Australia’s two renewable energy agencies will be allowed to invest in low emissions technologies under new legislation set to be introduced by the Federal Government.
- At the moment the agencies are supposed to invest in and support renewable energy technologies
- The Government will now let them invest in other technologies, like carbon capture and storage
- The agencies were set up in 2012 by the Gillard government
Currently, the Australian Renewable Energy Agency (ARENA), which manages the Government’s renewable energy programs, can only support renewable energy.
The Clean Energy Finance Corporation (CEFC) is allowed to invest in a range of projects but they must produce less than half the emissions of the grid average, which rules out coal, but not gas.
Under the Government’s new plan, both the CEFC and ARENA will be allowed to support technologies that produce low emissions.
The plan does not say how “low emissions” would be defined, but does flag a number of technologies which it says would qualify.
They include soil carbon sequestration, where carbon is removed from the atmosphere and stored in soil; carbon capture and storage; production of “green steel”; and other ways to reduce energy use.
The changes have been included in the Federal Government’s $1.9 billion announcement that wraps in ongoing funding for ARENA, CEFC and the Clean Energy Regulator.
As part of the package, $67 million will be put towards supporting microgrid projects in regional and remote communities, to encourage people to switch from diesel generators to cleaner technology.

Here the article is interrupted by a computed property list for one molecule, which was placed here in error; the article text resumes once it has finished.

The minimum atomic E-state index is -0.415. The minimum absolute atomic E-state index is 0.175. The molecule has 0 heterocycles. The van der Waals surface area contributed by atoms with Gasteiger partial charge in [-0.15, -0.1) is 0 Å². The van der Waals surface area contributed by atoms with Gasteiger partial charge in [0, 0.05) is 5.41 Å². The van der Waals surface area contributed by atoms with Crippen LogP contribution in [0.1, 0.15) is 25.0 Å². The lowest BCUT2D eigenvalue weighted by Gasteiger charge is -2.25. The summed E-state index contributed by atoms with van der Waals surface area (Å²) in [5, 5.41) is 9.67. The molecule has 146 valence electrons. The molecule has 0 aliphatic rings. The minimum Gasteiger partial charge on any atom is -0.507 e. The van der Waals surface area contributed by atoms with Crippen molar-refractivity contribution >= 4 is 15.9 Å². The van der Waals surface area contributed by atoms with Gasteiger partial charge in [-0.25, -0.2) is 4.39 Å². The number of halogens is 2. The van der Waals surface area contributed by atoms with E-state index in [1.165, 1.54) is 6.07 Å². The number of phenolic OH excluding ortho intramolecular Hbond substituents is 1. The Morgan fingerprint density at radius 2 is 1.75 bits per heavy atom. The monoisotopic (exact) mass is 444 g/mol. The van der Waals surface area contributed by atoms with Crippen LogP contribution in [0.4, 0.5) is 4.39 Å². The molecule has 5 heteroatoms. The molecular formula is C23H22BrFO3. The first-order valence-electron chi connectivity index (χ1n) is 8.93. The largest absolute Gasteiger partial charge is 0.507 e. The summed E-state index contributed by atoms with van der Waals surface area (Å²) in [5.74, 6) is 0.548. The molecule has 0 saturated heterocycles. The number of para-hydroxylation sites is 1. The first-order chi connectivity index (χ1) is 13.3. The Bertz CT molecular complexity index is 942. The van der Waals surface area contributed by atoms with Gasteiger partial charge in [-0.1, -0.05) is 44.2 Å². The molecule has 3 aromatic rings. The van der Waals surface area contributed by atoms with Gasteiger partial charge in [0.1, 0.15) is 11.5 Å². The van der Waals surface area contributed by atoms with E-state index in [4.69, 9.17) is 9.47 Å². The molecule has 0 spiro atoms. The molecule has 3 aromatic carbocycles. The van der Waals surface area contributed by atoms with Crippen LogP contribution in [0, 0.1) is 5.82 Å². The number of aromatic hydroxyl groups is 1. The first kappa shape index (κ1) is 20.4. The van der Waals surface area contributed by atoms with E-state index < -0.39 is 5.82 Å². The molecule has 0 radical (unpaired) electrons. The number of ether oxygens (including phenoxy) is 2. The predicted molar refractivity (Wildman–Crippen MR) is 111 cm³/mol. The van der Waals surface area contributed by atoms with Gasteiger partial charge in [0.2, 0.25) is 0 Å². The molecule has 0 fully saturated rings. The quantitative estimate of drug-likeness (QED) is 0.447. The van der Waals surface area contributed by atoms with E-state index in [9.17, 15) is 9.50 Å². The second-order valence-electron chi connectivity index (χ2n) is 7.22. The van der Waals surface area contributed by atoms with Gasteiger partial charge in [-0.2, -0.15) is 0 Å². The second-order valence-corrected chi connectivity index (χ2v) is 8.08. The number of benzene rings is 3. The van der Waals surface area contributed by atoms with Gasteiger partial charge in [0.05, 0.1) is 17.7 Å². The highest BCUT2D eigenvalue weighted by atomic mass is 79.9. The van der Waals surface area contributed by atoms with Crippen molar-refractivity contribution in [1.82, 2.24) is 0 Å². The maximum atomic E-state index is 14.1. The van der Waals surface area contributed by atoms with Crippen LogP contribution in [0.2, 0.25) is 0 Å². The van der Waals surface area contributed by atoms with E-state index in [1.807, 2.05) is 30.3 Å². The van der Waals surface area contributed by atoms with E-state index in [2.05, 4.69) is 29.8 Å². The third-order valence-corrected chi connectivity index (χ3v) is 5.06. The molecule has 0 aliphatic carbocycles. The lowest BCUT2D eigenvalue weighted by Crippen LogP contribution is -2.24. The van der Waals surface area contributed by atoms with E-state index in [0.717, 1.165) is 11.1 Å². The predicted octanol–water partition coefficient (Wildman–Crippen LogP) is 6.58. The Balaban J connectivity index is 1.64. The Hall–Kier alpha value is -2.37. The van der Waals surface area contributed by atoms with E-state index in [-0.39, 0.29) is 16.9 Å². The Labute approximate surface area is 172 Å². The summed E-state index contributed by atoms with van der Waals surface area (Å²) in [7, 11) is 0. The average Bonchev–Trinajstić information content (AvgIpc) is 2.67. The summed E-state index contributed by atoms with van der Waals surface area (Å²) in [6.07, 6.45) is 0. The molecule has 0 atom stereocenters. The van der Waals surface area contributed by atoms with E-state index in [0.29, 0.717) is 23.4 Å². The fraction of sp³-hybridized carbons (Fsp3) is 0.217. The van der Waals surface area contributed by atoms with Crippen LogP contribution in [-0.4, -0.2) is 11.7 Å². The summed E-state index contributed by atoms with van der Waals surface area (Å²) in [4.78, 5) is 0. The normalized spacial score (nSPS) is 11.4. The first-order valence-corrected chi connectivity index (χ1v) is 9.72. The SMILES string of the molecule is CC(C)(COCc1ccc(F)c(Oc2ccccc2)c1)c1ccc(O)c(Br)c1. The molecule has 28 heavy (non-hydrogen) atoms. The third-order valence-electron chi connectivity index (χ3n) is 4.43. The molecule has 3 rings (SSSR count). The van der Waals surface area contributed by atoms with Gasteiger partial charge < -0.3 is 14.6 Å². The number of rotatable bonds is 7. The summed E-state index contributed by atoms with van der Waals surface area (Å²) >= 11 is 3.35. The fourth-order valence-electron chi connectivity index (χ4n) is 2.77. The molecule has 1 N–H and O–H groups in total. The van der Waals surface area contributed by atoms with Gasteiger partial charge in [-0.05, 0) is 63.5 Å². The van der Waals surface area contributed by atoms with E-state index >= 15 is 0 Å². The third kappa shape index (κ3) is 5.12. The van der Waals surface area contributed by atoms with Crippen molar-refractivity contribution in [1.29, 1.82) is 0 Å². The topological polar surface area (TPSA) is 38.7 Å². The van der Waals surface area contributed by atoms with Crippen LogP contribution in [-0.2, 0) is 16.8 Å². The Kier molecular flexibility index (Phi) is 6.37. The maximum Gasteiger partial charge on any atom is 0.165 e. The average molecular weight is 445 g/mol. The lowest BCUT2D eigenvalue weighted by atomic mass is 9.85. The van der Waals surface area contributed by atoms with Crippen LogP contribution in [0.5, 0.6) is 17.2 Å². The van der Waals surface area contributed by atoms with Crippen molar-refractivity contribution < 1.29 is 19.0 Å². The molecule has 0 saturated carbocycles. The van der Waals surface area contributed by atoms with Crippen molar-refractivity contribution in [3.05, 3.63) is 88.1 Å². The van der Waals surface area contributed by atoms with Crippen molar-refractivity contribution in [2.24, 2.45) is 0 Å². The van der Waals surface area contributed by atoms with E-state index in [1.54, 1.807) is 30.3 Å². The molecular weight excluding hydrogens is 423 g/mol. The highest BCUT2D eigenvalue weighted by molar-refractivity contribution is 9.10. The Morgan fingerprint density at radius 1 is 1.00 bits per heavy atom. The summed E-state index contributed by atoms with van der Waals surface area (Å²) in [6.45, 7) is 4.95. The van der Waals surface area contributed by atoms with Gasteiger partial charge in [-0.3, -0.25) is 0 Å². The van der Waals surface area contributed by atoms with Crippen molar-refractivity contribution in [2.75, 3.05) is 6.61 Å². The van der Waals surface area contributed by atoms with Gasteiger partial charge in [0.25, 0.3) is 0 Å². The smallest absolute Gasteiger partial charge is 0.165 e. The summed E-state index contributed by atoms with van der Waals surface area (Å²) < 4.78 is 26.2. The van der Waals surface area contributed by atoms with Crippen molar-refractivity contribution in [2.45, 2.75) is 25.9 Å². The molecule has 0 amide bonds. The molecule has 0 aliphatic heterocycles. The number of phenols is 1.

The Government is also putting $95.4 million towards a Technology Co-Investment Fund to help agriculture, manufacturing, industrial and transport businesses reduce their emissions.
The fund was a recommendation from a review into the Government’s Climate Solutions fund, completed by former Origin Energy boss Grant King.
It is also committing $35.4 million to upgrade the tracking of energy and emissions data.
The review also recommended “an expanded, technology-neutral remit so CEFC and ARENA can support key technologies across all sectors”.
“The Government will now focus its efforts on the next challenge: unlocking new technologies across the economy to help drive down costs, create jobs, improve reliability and reduce emissions.
“This will support our traditional industries — manufacturing, agriculture, transport — while positioning our economy for the future.”
Minister for Energy and Emissions Reduction Angus Taylor said the success to date of the agencies meant a promising future for the low-emissions technology industry.
“The Government recognises the strong growth in emerging energy technologies that will play a role in Australia’s energy mix into the future. We need to get the balance right and our investment to re-energise ARENA will deliver that,” he said.
“ARENA has played an important role in this growth, and as the cost of renewable technologies has fallen dramatically, the Government is investing in the future of ARENA to support the next generation of energy technologies.”
The CEFC and ARENA were both established in 2012 under the then-Gillard government but faced opposition from former prime minister Tony Abbott, who tried to have both dismantled.
The move was blocked by the Senate and the attempt to remove them was dropped when Mr Abbott as prime minister by Malcolm Turnbull.